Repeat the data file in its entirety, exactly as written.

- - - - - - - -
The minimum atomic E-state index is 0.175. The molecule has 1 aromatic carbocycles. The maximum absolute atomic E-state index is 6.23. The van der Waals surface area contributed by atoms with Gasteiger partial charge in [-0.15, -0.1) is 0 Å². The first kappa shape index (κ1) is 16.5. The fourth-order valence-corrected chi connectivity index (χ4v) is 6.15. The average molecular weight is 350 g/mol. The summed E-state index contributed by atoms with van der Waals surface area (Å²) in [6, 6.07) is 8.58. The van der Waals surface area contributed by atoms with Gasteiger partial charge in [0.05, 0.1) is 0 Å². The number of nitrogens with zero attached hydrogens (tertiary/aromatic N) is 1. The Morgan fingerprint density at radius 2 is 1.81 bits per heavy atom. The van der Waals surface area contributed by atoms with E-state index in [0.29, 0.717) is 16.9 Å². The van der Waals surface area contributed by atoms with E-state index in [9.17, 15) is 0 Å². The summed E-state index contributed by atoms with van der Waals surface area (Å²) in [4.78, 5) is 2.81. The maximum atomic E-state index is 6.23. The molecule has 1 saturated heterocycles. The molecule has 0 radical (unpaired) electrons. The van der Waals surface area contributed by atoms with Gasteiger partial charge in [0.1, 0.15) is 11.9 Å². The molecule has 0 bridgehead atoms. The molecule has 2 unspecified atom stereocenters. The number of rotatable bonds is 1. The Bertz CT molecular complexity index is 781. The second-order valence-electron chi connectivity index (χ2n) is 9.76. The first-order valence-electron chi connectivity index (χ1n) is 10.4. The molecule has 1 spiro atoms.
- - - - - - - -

The minimum atomic E-state index is 0.175. The molecule has 1 aromatic carbocycles. The maximum absolute atomic E-state index is 6.23. The van der Waals surface area contributed by atoms with Gasteiger partial charge in [-0.15, -0.1) is 0 Å². The first kappa shape index (κ1) is 16.5. The fourth-order valence-corrected chi connectivity index (χ4v) is 6.15. The average molecular weight is 350 g/mol. The summed E-state index contributed by atoms with van der Waals surface area (Å²) in [6, 6.07) is 8.58. The van der Waals surface area contributed by atoms with Gasteiger partial charge in [0.05, 0.1) is 0 Å². The number of nitrogens with zero attached hydrogens (tertiary/aromatic N) is 1. The Morgan fingerprint density at radius 2 is 1.81 bits per heavy atom. The van der Waals surface area contributed by atoms with E-state index in [0.29, 0.717) is 16.9 Å². The van der Waals surface area contributed by atoms with E-state index in [9.17, 15) is 0 Å². The summed E-state index contributed by atoms with van der Waals surface area (Å²) in [4.78, 5) is 2.81. The maximum atomic E-state index is 6.23. The molecule has 1 saturated heterocycles. The molecule has 0 radical (unpaired) electrons. The van der Waals surface area contributed by atoms with Gasteiger partial charge in [0.1, 0.15) is 11.9 Å². The molecule has 0 bridgehead atoms. The molecule has 2 unspecified atom stereocenters. The number of rotatable bonds is 1. The Bertz CT molecular complexity index is 781. The second-order valence-electron chi connectivity index (χ2n) is 9.76. The first-order valence-electron chi connectivity index (χ1n) is 10.4. The molecule has 1 spiro atoms.